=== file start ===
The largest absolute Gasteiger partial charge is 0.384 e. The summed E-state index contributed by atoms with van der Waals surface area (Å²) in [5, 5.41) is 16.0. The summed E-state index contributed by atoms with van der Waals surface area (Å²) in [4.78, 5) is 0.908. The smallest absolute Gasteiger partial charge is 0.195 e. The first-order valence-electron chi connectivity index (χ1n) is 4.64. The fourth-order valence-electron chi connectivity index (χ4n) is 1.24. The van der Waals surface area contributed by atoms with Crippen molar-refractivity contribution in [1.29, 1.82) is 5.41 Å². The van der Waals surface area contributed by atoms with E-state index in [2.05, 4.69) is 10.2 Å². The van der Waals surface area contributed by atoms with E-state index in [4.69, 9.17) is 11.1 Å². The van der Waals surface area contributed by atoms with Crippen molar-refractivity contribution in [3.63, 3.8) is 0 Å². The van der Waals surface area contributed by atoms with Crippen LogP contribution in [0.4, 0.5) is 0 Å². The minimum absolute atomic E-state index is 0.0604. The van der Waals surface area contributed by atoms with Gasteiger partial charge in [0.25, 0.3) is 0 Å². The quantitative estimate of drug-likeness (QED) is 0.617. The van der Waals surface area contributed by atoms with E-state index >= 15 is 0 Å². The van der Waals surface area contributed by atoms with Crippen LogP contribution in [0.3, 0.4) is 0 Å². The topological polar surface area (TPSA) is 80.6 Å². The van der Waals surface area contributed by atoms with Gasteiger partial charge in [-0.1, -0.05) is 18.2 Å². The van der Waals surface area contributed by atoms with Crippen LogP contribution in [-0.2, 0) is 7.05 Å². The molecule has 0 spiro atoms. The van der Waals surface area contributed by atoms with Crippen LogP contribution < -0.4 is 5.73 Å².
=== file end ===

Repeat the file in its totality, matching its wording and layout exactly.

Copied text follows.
The largest absolute Gasteiger partial charge is 0.384 e. The summed E-state index contributed by atoms with van der Waals surface area (Å²) in [5, 5.41) is 16.0. The summed E-state index contributed by atoms with van der Waals surface area (Å²) in [4.78, 5) is 0.908. The smallest absolute Gasteiger partial charge is 0.195 e. The first-order valence-electron chi connectivity index (χ1n) is 4.64. The fourth-order valence-electron chi connectivity index (χ4n) is 1.24. The van der Waals surface area contributed by atoms with Crippen molar-refractivity contribution in [1.29, 1.82) is 5.41 Å². The van der Waals surface area contributed by atoms with E-state index in [2.05, 4.69) is 10.2 Å². The van der Waals surface area contributed by atoms with E-state index in [4.69, 9.17) is 11.1 Å². The van der Waals surface area contributed by atoms with Crippen molar-refractivity contribution in [3.63, 3.8) is 0 Å². The van der Waals surface area contributed by atoms with Crippen LogP contribution in [0.4, 0.5) is 0 Å². The minimum absolute atomic E-state index is 0.0604. The van der Waals surface area contributed by atoms with Gasteiger partial charge in [0.25, 0.3) is 0 Å². The quantitative estimate of drug-likeness (QED) is 0.617. The van der Waals surface area contributed by atoms with E-state index >= 15 is 0 Å². The van der Waals surface area contributed by atoms with Crippen LogP contribution in [0.3, 0.4) is 0 Å². The topological polar surface area (TPSA) is 80.6 Å². The van der Waals surface area contributed by atoms with Gasteiger partial charge in [-0.1, -0.05) is 18.2 Å². The van der Waals surface area contributed by atoms with Crippen LogP contribution in [-0.2, 0) is 7.05 Å². The molecule has 0 spiro atoms. The van der Waals surface area contributed by atoms with Crippen LogP contribution < -0.4 is 5.73 Å².